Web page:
I told you it was a poor mans miracle grow formula - take what you don't need and fertilize your lawn or shrubs or whatever - You will need to put it into some sort of container you can close so it does not harden up with humidity
Novelist
Trafford, PA
(Zone 5b)

May 1, 2007
9:23 AM

Post #3450368

Jeanette,

My customers love the product. The rose growers are used to alfalfa tea, but many of them hate making it because they make it anaerobically and it stinks. I have a recycle program whereby I will give them .50 off the next batch if they bring back the container.

- Tim
randbponder
Hornick, IA
(Zone 4b)

May 1, 2007
10:32 AM

Post #3450664

Jeanette; Don't think I would want to spend more for shipping than the product is worth. So I guess I would just have to make a trip and torment ya. He He
But just to clarify, I only have one acre. But the farms all around have fields of corn for miles and miles.
You made us both laugh on my Ethanol production. Good one :)
summerkid
Rose Lodge, OR
(Zone 8b)

May 1, 2007
11:04 AM

Post #3450794

novelist, do you have any pix of you at the farmers market?
Novelist
Trafford, PA
(Zone 5b)

May 1, 2007
11:50 AM

Post #3450931

No, why? I can probably take some this year if you like, but we don't open until the 19th of May. I can also take some of the "brew station" if you like. I had thought of taking pictures of the various stages to show how it comes together in a nice foamy mass. The thing I like best is the lack of stink. If you've ever brewed alfalfa tea without external air pumps you know what I mean!


- Tim
summerkid
Rose Lodge, OR
(Zone 8b)

May 1, 2007
11:52 AM

Post #3450935

It's just nice to see our friends in action sometimes. Pix of the brew station would be great too!
Horseshoe
Efland, NC
(Zone 7a)

May 1, 2007
4:11 PM

Post #3451786

Novelist...Don't believe I've seen you around very much and just noticed your fairly new to the site. Let me offer you a hearty WELCOME TO DG!

I, too, love aerated tea...with all its benefits I could never be without it! I keep a batch brewing usually all Summer. I think it'll be great to use on the bale gardens. Wishing you a great time with your 30 bales!

Hope you keep in mind though that once the aeration of the brew stops that the aerobic bacteria begin to die off after around 4 hrs tops. Combine that with putting the brew in airtight containers and you might not get that long a lifespan from it. (Just something to keep in mind should one of your customers come back complaining of "stink"! *ugh) :>*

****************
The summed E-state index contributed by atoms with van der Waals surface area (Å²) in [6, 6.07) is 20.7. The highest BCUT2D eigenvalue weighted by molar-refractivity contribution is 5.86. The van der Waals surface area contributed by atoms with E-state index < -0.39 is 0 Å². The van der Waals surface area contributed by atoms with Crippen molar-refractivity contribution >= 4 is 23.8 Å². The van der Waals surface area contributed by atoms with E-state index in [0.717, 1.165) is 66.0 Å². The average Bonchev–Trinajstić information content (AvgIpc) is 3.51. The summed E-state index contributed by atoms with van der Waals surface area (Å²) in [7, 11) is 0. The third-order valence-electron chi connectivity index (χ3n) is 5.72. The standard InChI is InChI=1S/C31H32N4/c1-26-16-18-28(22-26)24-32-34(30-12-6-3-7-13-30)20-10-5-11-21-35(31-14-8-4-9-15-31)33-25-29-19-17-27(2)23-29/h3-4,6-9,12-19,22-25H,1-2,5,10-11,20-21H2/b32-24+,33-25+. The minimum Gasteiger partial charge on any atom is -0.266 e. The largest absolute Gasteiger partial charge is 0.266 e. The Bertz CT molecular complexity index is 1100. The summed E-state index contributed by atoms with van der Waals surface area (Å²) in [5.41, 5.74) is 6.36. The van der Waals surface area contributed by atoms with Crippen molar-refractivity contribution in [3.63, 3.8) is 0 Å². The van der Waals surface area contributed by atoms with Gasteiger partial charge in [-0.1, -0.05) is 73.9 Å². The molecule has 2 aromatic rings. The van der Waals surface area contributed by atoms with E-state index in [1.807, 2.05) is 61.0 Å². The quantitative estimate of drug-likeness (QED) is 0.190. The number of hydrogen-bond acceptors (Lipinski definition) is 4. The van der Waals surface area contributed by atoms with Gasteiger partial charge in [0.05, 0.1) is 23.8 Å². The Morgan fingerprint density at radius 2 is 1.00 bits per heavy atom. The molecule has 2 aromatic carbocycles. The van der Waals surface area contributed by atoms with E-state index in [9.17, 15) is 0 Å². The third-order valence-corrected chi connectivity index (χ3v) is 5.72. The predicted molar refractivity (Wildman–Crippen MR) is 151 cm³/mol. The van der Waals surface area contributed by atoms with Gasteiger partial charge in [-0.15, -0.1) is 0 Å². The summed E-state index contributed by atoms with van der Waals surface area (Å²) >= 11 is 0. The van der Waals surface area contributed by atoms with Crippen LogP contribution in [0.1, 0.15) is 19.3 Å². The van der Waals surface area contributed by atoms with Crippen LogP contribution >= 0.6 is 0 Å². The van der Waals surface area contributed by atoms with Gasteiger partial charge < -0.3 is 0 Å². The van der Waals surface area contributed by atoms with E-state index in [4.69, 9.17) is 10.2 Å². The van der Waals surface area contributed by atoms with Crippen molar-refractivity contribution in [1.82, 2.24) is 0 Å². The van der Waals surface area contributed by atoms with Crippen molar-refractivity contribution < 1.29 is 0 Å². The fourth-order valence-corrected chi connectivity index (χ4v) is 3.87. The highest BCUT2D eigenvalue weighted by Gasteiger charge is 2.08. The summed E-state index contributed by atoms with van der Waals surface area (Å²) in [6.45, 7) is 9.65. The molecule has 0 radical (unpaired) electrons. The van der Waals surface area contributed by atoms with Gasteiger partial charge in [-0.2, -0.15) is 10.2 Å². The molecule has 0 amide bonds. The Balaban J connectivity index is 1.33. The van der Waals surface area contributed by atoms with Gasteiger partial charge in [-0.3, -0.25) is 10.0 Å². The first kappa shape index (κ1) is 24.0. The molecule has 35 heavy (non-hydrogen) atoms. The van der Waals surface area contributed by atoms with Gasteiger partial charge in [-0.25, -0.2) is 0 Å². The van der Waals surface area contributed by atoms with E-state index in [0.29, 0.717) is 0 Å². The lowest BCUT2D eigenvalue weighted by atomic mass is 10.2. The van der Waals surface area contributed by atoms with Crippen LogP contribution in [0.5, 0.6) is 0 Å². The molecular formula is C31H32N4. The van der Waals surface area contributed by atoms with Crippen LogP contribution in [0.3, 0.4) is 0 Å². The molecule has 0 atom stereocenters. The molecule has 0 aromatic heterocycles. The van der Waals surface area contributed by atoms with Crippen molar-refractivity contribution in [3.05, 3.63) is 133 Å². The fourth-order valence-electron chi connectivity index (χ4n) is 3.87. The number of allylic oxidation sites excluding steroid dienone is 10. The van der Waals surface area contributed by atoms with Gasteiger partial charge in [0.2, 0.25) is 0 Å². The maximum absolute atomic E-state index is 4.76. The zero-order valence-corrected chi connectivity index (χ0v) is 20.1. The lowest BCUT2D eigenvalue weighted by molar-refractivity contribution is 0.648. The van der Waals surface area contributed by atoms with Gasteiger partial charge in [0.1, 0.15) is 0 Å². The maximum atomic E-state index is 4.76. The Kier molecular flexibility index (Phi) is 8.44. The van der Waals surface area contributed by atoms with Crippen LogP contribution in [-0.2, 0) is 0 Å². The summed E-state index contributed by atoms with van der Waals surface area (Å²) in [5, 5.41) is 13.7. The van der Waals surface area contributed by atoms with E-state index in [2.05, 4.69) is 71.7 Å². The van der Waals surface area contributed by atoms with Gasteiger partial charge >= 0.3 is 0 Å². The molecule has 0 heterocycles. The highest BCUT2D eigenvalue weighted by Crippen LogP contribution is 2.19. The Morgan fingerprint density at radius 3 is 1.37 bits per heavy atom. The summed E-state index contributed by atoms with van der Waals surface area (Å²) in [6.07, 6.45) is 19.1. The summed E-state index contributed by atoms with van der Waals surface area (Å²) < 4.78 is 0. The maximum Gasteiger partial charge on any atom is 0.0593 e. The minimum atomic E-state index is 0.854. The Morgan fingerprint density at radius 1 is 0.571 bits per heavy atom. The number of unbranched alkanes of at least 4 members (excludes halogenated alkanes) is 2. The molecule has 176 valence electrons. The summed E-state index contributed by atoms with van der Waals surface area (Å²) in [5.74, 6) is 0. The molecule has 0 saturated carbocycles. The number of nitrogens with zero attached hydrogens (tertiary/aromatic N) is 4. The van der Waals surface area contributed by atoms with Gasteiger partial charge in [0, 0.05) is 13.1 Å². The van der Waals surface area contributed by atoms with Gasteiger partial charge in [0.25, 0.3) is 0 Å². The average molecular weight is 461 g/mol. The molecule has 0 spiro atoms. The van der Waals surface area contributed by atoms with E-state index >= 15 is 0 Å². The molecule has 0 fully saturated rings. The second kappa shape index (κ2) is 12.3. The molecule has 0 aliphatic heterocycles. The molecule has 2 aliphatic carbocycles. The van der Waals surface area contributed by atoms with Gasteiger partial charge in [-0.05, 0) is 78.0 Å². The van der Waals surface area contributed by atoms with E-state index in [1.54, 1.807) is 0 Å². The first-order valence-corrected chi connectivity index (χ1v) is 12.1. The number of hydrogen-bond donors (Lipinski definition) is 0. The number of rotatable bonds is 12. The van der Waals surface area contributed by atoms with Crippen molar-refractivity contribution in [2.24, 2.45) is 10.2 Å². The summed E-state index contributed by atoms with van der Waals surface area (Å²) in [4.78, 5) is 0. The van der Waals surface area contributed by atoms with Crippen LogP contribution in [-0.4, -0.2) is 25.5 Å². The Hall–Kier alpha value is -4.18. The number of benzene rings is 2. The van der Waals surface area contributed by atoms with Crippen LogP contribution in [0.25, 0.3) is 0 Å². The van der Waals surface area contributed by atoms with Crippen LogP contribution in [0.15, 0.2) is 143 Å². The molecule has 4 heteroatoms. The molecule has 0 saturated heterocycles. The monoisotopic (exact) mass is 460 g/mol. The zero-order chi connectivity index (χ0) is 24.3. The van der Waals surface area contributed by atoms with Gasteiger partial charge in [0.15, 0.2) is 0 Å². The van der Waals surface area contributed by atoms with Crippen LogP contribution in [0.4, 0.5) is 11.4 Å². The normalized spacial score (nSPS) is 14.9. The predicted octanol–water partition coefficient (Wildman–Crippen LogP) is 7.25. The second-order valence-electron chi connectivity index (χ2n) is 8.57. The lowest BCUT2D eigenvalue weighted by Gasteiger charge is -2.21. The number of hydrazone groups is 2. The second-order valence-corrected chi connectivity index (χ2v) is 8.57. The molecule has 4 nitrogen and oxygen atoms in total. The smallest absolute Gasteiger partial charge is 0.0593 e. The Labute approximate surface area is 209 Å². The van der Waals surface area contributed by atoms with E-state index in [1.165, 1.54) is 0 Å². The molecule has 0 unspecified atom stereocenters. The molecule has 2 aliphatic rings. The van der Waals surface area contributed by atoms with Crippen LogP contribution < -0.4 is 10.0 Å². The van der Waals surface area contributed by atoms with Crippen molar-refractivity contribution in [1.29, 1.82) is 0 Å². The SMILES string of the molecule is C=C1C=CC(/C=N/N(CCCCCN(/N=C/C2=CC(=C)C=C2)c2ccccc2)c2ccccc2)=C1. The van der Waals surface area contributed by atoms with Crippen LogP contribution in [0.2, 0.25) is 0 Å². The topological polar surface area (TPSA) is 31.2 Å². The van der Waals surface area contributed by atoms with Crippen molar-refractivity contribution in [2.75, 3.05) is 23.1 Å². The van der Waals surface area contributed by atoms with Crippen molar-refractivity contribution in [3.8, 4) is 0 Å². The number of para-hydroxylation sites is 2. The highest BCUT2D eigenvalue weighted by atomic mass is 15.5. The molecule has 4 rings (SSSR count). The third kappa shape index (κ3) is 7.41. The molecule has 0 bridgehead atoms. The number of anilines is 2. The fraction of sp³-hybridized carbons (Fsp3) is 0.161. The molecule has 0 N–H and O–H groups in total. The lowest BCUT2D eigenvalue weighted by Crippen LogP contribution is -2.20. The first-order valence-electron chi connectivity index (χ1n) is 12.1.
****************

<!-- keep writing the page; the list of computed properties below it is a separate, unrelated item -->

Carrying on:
Hey, Perry...mighty interesting recipe ya posted! That sounds like the perfect picker-upper for my potted perennials that need a bit of a kick. I think I'll make a small batch and try it (sparingly at first) and see how it works. Very much obliged!!

Happy Bale-ing, Folks!

Shoe



Novelist
Trafford, PA
(Zone 5b)

May 1, 2007
7:42 PM

Post #3452494

You're right, Shoe about the short life-span of the tea. I keep it brewing at the Farmer's Market in small five gallon pails and pour it on the spot. I tell people to use it right away. I am new, and loving my bales. I prepared them this weekend and today the smell of straw and nitrogen started. It smells like a bard - a clean bard, not bad at all. I plan on planting some of them on Sunday.

- Tim
Wvdaisy
Buffalo, WV
(Zone 7a)

May 1, 2007
9:16 PM

Post #3452925

Welcome to DG, Tim! Thanks for the specs on your "tea maker" :~) We probably have most of that on hand to be able to make one. One good thing about having had aquariums and ponds for years :~D

Lana
KentNC
Wake Forest, NC

May 1, 2007
9:53 PM

Post #3453097

Well, it didn't take long to get to 100 posts!

I love the activity, especially all of the ideas for making your own fertilizer.

Unless someone starts Part 11 tonight, I'll try to get it going tomorrow to help make it a little easier for the dial-ups.

Kent

This message was edited May 1, 2007 9:54 PM
Jnette
Northeast, WA
(Zone 5a)

May 1, 2007
10:20 PM

Post #3453197

Thanks Kent, would appreciate that. LOL

Jeanette
KentNC
Wake Forest, NC

May 2, 2007
9:27 AM

Post #3454397

Let's continue our discussion in Part 11: http://davesgarden.com/forums/t/718768/

Kent

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Other Strawbale Gardening Threads you might be interested in:

SubjectThread StarterRepliesLast Post
Straw bale gardening: no weeding, no hoeing, no tilling KentNC 274 Oct 18, 2009 1:58 AM
Strawbale Gardening (part 7) Jnette 126 Mar 20, 2007 9:51 AM
Straw Bale Gardening LauraK 49 Apr 2, 2008 12:02 AM
Straw Bale Gardening (Part 8) KentNC 114 Apr 2, 2007 5:32 PM
Straw Bale Gardening (Part 9) KentNC 124 Apr 21, 2007 12:39 AM